## DEV Community # Impact of Scaling in Accuracy Scaling a dataset is one of the major step of Data Pre-Processing, It is done to reduce the range of data variables. When it comes to image, the minimum - maximum possible value range is always 0-255, that means 255 is the maximum value. So the best way to scale down image array value is to divide it by the maximum value. So the range will always be in between 0-1.

Scaling down the input variables will keep in such a range that, it will be easier for the model to work with, will take less time.

Here, for the given example we have taken Fashion MNIST dataset described in torch.datasets module.

A brief about the dataset, it has 10 classes of wear-items, with total of 60000 data points equally distributed as 6000 each class. So, the dataset is balanced, we dont have to look for that.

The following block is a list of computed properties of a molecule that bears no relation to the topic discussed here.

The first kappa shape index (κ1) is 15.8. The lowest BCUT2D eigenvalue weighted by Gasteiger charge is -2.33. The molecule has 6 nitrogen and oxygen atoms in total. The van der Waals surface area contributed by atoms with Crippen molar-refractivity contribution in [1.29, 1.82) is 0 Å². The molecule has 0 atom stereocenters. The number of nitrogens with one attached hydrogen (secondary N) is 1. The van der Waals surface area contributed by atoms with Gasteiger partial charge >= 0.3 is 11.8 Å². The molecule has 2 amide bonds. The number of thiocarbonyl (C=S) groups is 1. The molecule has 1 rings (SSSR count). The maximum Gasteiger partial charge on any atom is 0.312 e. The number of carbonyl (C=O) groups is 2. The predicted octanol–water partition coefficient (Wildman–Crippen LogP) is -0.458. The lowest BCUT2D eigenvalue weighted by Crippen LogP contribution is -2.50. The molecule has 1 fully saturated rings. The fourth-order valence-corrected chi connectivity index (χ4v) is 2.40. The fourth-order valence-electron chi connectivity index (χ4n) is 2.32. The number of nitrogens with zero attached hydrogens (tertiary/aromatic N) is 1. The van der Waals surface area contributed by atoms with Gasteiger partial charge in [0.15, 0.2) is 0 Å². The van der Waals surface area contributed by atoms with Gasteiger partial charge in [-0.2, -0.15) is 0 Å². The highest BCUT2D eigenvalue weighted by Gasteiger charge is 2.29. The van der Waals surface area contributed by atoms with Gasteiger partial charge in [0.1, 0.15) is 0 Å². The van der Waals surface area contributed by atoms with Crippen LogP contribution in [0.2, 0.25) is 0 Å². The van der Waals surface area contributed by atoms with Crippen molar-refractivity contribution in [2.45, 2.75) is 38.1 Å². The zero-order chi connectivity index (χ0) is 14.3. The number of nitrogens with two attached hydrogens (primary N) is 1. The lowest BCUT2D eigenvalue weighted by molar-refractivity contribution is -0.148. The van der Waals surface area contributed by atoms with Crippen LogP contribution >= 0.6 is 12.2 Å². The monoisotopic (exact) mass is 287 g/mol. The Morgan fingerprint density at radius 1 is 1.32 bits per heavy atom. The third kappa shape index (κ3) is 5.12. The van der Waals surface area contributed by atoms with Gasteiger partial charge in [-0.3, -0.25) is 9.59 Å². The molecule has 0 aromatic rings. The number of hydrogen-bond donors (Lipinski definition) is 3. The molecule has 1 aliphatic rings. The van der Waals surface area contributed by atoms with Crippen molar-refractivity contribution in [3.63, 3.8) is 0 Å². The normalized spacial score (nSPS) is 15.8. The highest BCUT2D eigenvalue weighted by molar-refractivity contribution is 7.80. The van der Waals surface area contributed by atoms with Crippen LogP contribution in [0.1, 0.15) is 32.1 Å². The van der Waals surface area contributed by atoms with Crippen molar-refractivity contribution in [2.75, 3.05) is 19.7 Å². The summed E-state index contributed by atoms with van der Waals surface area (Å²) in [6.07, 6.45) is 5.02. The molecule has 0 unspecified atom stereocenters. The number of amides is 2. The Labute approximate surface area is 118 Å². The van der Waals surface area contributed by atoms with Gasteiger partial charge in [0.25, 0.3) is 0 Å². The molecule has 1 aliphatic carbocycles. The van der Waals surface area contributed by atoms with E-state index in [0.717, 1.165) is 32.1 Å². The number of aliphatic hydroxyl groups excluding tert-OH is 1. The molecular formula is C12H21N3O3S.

First we have defined the program to train, the dataset without scaling down the dataset. More than Code Structure, We are more interested to know the difference scaling of dataset that can come.

I have in short commented out the code structure too.

``````# Importing all required libraries

import torch
import torch.nn as nn
import numpy as np
import matplotlib.pyplot as plt
%matplotlib inline
device = 'cuda' if torch.cuda.is_available() else 'cpu'
from torchvision import datasets

# Here we downloaded the datset to data_folder, with train=True indicating, it is for training purpose.
data_folder = '/data/'

tr_images = fmnist.data
tr_targets = fmnist.targets